IRB acts to eradicate eye-gouging

Date published: July 2 2009

The IRB will consider more stringent punishments for any player found guilty of eye-gouging in a bid to eradicate the “heinous” offence.

The International Rugby Board will consider introducing more stringent punishments for any player found guilty of eye-gouging in a bid to eradicate the “heinous” offence from the sport.
The IRB have launched an investigation into their disciplinary procedures following a spate of high-profile cases, including Schalk Burger's attack on British and Irish Lions winger Luke Fitzgerald last weekend.
Burger was sin-binned for the offence in the first minute of the game and then received an eight-week ban, the same suspension dished out on Sunday to Italy captain Sergio Parisse after an incident against New Zealand.
Lions scrum coach Graham Rowntree believes stricter punishments would act as a greater deterrent.
And the IRB have vowed to address the issue as a matter of urgency in order to “send out the strongest possible message” that gouging will not be tolerated.
In a statement released on Wednesday, the game's world governing body said: “The IRB are firmly of the view that there is no place in rugby for illegal or foul play and the act of eye-gouging is particularly heinous.
“In light of recent high-profile cases, the IRB is launching a review of the existing disciplinary sanction structure relating to contact with the eye/eye area in order to send out the strongest possible message that such acts will not be tolerated and have no place in a game that has at its core the pillars of fair play, respect and camaraderie.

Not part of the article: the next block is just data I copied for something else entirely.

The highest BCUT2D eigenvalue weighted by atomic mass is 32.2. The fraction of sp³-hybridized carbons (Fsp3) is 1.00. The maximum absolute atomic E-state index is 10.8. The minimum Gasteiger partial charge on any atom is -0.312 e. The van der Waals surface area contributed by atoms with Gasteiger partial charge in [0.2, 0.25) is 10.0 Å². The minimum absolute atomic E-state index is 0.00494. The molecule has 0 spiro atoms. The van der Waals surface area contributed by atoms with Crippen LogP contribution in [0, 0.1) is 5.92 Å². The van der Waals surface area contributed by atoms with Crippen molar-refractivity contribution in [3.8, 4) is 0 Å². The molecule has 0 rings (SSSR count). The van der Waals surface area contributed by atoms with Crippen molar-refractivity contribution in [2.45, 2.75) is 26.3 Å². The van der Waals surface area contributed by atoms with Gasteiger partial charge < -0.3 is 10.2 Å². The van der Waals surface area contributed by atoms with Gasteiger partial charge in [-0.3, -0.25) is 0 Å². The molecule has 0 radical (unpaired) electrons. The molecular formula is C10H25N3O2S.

“The IRB has also written to the chairman of the IRB judicial panel to underscore its concerns regarding all incidents of eye-gouging and a memorandum will be issued to all independent judicial officers reinforcing the IRB's disciplinary policy.”
Burger and Parisse's suspensions followed recent high-profile cases including Alan Quinlan, Neil Best, Olivier Azam, Marius Tincu, Mauro Bergamasco and Dylan Hartley.
The suspensions in those cases ranged from eight weeks to the 26-week ban which cost Hartley a place in England's 2007 World Cup plans.
O'Connell's Munster team-mate Quinlan was ruled out of the Lions tour after being suspended for 12 weeks for a gouging incident in the Heineken Cup semi-final against Leinster.
Asked whether he was surprised that Burger received a lighter suspension than Quinlan, O'Connell said: “It is a bit strange and why it would differ I don't know. The Burger incident probably looked a lot worse.”
The IRB have also decided to review whether to extend the appeals process to include the opposing team and the IRB itself.
At present, only the suspended player can appeal the independent judicial decisions.
Rowntree, who won 54 England caps and made almost 400 appearances for Leicester, questioned why any player thought it necessary to gouge an opponent.
“How a player can think he can get away with it with so many cameras watching the game is beyond me,” said Rowntree, who admitted he was gouged during his playing days.
“My opinion is there is no room for it in the game. I've never gouged anyone, hand on heart, never. What would make a guy want to do that?”